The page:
An epinephrine auto-injector provides an emergency dose of epinephrine (adrenaline) to treat life-threatening allergic reactions. Those who have auto-injectors need to know not only how to ply them, but how to properly dispose of them when used, expired, or damaged.
The wrong way to dispose of any auto-injector is tossing it in the garbage, or recycling bin. This is never okay since the FDA considers all auto-injectors – used or unused – to be sharps. “Sharps” is a medical term for devices that have skin-damaging sharp edges or points (e.g., needles, lancets, syringes, infusion sets).
The safe way to dispose of sharps is placing them in an approved sharps container, and leaving the container at a designated collection site—typically places such as hospitals, doctor’s offices, or the health department. However, after using an auto-injector for a food reaction, and calling 911, the device can likely be discarded by an emergency healthcare worker:
- Put the used auto-injector, needle first, back into its carrying case.
- Re-close the case by placing the gray or colored case top over the non-needle end of the auto-injector; make sure the case closes securely.
- Give the used auto-injector to a paramedic or an emergency room professional for disposal.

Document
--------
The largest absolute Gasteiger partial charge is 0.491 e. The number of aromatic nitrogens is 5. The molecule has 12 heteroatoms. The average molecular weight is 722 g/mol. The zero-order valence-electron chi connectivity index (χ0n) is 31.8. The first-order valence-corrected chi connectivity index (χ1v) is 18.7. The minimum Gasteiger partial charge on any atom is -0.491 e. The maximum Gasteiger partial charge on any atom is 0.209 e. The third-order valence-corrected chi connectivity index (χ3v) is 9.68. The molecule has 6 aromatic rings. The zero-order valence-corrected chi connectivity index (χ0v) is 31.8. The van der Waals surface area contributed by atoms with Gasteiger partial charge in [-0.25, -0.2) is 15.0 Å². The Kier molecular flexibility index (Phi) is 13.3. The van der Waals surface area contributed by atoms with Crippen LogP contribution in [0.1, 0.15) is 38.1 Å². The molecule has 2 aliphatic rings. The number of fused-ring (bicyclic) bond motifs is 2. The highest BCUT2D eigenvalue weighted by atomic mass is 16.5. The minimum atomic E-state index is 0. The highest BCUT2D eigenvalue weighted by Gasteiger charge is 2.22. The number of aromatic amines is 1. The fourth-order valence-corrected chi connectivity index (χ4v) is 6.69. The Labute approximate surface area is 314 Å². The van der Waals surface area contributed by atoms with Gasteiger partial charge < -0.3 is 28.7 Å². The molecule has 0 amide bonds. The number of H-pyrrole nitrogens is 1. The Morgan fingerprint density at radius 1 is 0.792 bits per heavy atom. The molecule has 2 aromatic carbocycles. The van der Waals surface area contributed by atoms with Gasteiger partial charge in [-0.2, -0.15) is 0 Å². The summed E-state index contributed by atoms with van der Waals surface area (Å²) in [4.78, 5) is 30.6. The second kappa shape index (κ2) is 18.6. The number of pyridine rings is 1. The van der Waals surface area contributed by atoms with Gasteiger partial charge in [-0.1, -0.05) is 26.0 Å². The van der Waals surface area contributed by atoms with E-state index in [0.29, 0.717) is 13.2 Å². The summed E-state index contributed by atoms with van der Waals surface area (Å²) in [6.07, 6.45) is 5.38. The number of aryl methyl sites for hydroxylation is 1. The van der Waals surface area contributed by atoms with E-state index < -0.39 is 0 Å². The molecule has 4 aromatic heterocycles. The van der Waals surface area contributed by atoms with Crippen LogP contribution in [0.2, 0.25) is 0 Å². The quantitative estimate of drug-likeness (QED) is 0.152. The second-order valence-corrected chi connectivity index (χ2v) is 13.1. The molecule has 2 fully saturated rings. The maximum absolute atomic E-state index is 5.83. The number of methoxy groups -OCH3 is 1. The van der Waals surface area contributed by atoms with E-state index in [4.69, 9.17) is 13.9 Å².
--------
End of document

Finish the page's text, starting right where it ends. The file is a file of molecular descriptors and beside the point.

Otherwise, any used, expired or damaged auto-injectors must be discarded following FDA and community guidelines:
- Before disposal, sharps must be placed in an FDA approved sharps container, or in a secure heavy-duty plastic household container. Although auto-injectors come in a carrying case, your community may still require them to be placed in an approved disposal container.
- Call your local sanitation or public health department to find out about sharps disposal rules and collection sites in your area.
- Your doctor, local hospital, or pharmacist may dispose of auto-injectors for you; it wouldn’t hurt to ask.
Even though expired auto-injectors have recessed needles, they are considered sharps and must be disposed of according to FDA and local regulations.
You can learn more about sharps disposal on the FDA’s website; link below.